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I Forge Iron

16th Century German Reenactment Utensils

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A friend of my wife mentioned the possibility of needing some forged utensils for a 16th century German reenactment group. I've searched Google and gone through lots of sites but little info on kitchen utensils. Lot's on Armor and weapons. If anyone has any photos or knowledge of what would be the correct design I would appreciate it. I've become pretty good at flesh forks ,I will post photos when time allows. Just want to know what I'm getting into before I speak up.
Things asked about were a :

Hanging skillet
Peel (hearth shovel)
Hanging S hooks
Spider (skillet on legs)
Bake kettle or Dutch oven

Thanks for any info you might provide.


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Thanks, I'll check it out. I do know what the items are. We live about 8 miles from Sturbridge Village (18th century) and I have seen them there. What I don't know is what style is period correct. Plain or fancy.What type of embellishments, twists etc.were used to decorate them if any.


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The level of decoration, then as now, was pretty much determined by what you could afford. For the most part, plain with minimal if any decoration is probably the way to go. Plain seems to be the standard in the handful of reference books on my shelf.

I used to live in Connecticut, so Sturbridge Village was practically up the road, and the blacksmith shop there was my inspiration towards blacksmithing.

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Sonn's book is pretty expensive. Check for it through Inter-Library-Loan.

Also check out Plummer's book Colonial Wrought Iron. Or Neumann's Early American Antique Country Furnishings or Collector's Illustrated Encyclopedia of the American Revolution.

The big problem with these books is the later time period. A lot of stuff did carry forward, but a lot also didn't.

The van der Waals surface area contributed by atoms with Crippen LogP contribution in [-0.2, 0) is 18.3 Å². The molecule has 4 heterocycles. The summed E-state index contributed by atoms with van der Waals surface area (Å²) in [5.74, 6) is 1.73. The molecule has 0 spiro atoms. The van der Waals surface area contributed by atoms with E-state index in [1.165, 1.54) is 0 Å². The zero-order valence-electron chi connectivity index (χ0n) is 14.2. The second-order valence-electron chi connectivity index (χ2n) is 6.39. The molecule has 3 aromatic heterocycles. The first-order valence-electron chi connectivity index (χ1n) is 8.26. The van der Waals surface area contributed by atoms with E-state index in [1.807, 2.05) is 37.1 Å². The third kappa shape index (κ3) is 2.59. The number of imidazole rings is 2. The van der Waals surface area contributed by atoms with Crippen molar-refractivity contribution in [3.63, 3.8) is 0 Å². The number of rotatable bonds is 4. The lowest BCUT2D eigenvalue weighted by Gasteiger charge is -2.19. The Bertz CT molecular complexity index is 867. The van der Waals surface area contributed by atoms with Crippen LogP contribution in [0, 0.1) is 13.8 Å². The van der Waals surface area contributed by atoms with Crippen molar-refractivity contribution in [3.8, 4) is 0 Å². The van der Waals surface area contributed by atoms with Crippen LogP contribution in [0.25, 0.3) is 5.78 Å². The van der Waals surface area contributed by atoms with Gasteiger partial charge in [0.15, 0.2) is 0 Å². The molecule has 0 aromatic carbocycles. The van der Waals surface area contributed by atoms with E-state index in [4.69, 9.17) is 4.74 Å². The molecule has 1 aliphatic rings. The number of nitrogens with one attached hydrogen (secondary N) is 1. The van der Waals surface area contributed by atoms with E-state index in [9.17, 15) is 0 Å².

The simplest advice would be to look at a good book of 16th century iron work, and then think ... simpler or plainer. The fancy stuff survived and ended up in collections, museums, and books. The common stuff was just too ... common.

1500's is pretty early for "eating" forks, and those would be 2-tined. Basic table utinsels would be a knife and a spoon.

Dutch Oven or Bake Kettle. Tricky terms. First, forget those cast iron "dutch ovens". Those only started to come into use about the time of the Civil War - mid 1800's. But mostly late 1800's on into the 1900's. The early version of this was the French Tourtiere. The "bake kettle" was basically a large pot with a lid. But the ... term ... changed a lot in its definition, just like the "dutch oven" term.

Hanging skillet - picture a round sheet iron pan with a fixed bale
Peel (hearth shovel) - two different things - a peel is a cooking spatula while a heath shovel is just that - a shovel
Trivets - generally would be tall for cooking over coals
Hanging S hooks - a wide variety of possibilities
Spider (skillet on legs) - sheet iron pan with long legs - for cooking over a fire
- can be either flat bottomed or rounded
Bake kettle or Dutch oven - see above and search for a Tourtiere

This should give you a start.

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Thanks for all the great responses! I'm going to go to the library and see if they have any of the titles mentioned. I will be able to make some of the pieces for sure . Think S hooks :D A peel and trivets should be possible too. All will provide a new level of practice for me.

This site has been such a great source of information, Thank you !


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Try Cooks and Kitchens in Medieval and Renaissance Art "Medieval and Renaissance Material Culture: Cooks and Kitchens"

I think you will be happily surprised and all the sources are documented!

I've been working on the 1570's "Country/Campaign? Kitchen" one.

Note that her base site is a MAJOR resource for Medieval and Renaissance Material Culture!

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I've always enjoyed helping the cooks out and in turn they have often provided me with tasty treats, especially when we get wild and crazy and brainstorm stuff like making a spit rack that builds into the doorway of a beehive oven so you can make use of the IR blasting out of it. (the improv one worked great and the "official one" with custom made spits was well received too!)

After a day of forging I'm usually too tired to cook; so having a bunch of camps send food is a real treat.

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